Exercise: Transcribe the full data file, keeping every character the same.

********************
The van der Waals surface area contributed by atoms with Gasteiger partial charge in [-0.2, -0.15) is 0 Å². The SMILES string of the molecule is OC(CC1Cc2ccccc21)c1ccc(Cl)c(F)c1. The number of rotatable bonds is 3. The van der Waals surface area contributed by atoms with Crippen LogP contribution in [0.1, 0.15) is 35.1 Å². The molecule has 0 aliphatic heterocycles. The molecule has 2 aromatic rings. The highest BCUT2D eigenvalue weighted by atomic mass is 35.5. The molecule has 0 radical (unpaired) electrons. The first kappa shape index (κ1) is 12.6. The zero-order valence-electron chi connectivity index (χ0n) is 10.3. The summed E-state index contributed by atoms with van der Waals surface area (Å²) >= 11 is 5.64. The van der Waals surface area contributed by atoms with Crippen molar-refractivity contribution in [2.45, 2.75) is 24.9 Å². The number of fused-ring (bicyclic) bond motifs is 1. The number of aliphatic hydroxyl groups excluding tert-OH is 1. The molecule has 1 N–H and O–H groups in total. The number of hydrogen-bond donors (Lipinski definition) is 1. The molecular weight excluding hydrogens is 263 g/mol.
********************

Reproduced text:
The van der Waals surface area contributed by atoms with Gasteiger partial charge in [-0.2, -0.15) is 0 Å². The SMILES string of the molecule is OC(CC1Cc2ccccc21)c1ccc(Cl)c(F)c1. The number of rotatable bonds is 3. The van der Waals surface area contributed by atoms with Crippen LogP contribution in [0.1, 0.15) is 35.1 Å². The molecule has 0 aliphatic heterocycles. The molecule has 2 aromatic rings. The highest BCUT2D eigenvalue weighted by atomic mass is 35.5. The molecule has 0 radical (unpaired) electrons. The first kappa shape index (κ1) is 12.6. The zero-order valence-electron chi connectivity index (χ0n) is 10.3. The summed E-state index contributed by atoms with van der Waals surface area (Å²) >= 11 is 5.64. The van der Waals surface area contributed by atoms with Crippen molar-refractivity contribution in [2.45, 2.75) is 24.9 Å². The number of fused-ring (bicyclic) bond motifs is 1. The number of aliphatic hydroxyl groups excluding tert-OH is 1. The molecule has 1 N–H and O–H groups in total. The number of hydrogen-bond donors (Lipinski definition) is 1. The molecular weight excluding hydrogens is 263 g/mol.